The fish were housed alive in glass aquariums equipped with continuous aeration and filtration systems. They were supplied with tap water devoid of chlorine [10]. All fish were then immediately moved to the Laboratory of Parasitology at the Faculty of Veterinary Medicine, Cairo University, Egypt. The fish were anesthetized by immersion in an anesthetic bath containing 150 mg/L of tricaine methanesulfonate (MS-222), facilitating rapid absorption through the gills into the bloodstream. Subsequently, the fish are euthanized under anesthesia to alleviate their suffering. Euthanasia is carried out through decapitation. Fish samples were identified following Mahmoud et al. [11]. Fish samples were collected and examined to ascertain the presence or absence of mature myxospore stages. A comprehensive external examination was conducted to detect macroscopically visible lesions or cysts throughout the body. Standard procedures were followed to remove the gills, clean them, and check them under a microscope for myxosporean parasites. Impression smears emerged after the gills were fixed and stained with Giemsa’s dye. Myxosporean cysts were gathered and ruptured to produce spores for light microscopy. The minimum and maximum spore measurement values were determined using micrometers (μm). The methods of Abdel-Gaber et al. [12] were followed in the measurement, classification, and description of spores.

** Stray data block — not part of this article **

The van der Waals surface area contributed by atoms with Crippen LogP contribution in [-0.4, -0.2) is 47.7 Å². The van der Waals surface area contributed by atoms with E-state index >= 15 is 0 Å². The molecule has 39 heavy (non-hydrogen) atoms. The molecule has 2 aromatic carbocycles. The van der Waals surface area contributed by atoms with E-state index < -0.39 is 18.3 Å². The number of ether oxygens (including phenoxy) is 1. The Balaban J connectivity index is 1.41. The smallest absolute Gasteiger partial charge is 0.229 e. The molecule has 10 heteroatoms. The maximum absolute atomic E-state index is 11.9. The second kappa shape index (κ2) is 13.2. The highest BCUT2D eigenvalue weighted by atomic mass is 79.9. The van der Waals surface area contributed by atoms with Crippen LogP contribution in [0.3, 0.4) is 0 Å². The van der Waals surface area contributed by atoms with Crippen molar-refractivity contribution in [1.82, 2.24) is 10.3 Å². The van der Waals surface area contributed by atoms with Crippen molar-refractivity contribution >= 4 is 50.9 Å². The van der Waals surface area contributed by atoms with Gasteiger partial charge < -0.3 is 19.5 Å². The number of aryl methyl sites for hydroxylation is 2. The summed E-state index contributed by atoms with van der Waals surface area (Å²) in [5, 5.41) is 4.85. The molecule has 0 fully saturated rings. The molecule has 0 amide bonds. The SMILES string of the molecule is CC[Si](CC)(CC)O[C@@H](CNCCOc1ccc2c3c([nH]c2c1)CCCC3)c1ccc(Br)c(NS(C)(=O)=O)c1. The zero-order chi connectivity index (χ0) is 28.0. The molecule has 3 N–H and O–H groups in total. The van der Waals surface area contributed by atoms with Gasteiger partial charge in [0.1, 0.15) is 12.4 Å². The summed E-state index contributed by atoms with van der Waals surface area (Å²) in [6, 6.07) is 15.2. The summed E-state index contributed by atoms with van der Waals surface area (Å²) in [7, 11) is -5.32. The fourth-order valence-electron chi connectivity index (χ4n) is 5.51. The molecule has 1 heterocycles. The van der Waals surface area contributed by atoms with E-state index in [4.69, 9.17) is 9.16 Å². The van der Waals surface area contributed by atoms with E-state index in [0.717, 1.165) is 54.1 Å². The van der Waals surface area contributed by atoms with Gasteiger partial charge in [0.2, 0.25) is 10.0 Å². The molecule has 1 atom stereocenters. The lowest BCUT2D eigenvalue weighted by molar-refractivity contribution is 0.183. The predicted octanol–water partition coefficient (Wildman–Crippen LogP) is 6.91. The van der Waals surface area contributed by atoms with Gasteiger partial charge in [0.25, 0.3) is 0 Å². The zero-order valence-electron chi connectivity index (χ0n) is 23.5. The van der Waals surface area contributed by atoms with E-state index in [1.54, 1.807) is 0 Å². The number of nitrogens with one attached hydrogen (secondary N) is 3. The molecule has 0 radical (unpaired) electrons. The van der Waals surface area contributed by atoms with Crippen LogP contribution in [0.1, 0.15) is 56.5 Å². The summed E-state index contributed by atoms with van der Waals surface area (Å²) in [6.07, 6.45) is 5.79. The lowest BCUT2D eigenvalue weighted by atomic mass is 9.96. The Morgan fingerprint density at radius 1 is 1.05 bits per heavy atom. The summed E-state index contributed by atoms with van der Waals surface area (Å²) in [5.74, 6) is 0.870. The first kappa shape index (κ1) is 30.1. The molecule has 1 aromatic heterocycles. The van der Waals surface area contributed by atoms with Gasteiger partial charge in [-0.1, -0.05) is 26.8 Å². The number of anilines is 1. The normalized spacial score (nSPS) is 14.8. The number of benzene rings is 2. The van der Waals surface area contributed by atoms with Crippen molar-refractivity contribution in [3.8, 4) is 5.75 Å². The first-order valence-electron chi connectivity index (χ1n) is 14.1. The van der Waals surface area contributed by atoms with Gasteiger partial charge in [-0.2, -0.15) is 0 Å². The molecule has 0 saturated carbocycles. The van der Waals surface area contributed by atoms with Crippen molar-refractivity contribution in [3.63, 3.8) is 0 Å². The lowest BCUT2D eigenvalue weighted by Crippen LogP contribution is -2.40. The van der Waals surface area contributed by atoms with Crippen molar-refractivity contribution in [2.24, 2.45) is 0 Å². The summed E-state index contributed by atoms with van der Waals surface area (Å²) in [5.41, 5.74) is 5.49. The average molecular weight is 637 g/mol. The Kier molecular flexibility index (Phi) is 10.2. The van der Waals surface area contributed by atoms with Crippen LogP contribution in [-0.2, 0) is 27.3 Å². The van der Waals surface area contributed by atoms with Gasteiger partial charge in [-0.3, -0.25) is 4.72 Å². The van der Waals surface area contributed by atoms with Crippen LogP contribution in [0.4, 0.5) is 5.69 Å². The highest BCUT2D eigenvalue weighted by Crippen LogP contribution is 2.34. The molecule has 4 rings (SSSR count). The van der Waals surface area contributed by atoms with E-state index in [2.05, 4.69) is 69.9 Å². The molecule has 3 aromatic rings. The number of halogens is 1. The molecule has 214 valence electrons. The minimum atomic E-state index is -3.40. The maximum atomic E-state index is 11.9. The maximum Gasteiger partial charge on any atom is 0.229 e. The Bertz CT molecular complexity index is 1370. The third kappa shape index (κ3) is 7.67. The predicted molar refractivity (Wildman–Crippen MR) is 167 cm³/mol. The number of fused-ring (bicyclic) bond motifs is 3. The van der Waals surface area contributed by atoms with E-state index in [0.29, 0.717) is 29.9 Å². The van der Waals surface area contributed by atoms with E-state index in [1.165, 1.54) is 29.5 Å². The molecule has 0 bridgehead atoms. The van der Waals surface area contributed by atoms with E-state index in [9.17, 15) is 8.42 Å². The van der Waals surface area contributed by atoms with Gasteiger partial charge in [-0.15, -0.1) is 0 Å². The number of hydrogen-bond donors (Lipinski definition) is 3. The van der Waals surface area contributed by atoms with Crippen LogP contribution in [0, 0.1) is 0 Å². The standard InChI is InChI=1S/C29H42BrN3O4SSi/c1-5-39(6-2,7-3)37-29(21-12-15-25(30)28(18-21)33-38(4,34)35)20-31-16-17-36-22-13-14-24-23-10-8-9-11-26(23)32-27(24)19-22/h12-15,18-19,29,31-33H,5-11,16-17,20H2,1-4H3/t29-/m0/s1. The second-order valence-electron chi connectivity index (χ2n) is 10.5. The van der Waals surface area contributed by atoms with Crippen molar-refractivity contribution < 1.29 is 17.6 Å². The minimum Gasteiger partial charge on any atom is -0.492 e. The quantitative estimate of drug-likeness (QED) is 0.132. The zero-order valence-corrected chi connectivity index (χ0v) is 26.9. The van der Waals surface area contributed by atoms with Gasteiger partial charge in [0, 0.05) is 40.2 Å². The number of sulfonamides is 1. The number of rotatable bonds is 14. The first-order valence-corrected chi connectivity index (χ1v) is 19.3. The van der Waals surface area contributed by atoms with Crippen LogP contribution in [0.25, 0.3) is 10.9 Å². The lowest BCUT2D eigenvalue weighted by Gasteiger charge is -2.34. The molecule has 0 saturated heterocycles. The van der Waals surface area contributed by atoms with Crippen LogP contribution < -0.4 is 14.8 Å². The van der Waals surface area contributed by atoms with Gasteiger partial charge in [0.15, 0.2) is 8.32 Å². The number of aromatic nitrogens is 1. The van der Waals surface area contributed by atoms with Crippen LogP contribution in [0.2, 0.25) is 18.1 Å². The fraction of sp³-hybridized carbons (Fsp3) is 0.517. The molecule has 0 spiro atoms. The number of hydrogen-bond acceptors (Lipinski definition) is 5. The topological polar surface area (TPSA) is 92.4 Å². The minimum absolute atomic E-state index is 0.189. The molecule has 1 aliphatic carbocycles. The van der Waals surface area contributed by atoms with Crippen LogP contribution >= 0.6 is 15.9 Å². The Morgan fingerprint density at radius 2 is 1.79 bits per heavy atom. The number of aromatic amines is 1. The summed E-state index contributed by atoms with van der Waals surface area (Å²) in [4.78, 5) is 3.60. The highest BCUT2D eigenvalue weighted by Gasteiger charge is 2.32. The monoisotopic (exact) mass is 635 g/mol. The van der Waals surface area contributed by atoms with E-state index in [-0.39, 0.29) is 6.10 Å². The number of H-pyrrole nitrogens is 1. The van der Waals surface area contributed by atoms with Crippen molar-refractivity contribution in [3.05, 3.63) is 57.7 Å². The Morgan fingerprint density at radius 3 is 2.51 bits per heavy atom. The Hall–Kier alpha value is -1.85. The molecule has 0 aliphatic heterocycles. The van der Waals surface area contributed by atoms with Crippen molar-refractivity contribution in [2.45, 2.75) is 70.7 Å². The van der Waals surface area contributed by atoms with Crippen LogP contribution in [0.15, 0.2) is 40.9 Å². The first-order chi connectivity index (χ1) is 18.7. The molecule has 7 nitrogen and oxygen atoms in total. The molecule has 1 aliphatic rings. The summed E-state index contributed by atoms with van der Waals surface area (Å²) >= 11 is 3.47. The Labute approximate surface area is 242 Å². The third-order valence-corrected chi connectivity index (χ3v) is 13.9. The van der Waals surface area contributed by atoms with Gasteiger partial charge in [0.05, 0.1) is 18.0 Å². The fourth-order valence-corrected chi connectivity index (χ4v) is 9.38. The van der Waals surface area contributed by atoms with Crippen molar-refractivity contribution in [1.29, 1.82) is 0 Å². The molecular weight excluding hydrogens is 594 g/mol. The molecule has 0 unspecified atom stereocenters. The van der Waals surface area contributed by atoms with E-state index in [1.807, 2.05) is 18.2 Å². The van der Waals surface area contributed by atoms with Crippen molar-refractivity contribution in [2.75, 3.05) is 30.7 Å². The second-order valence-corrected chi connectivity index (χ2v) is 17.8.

Genotyping identification of myxosporean parasites

DNA extraction.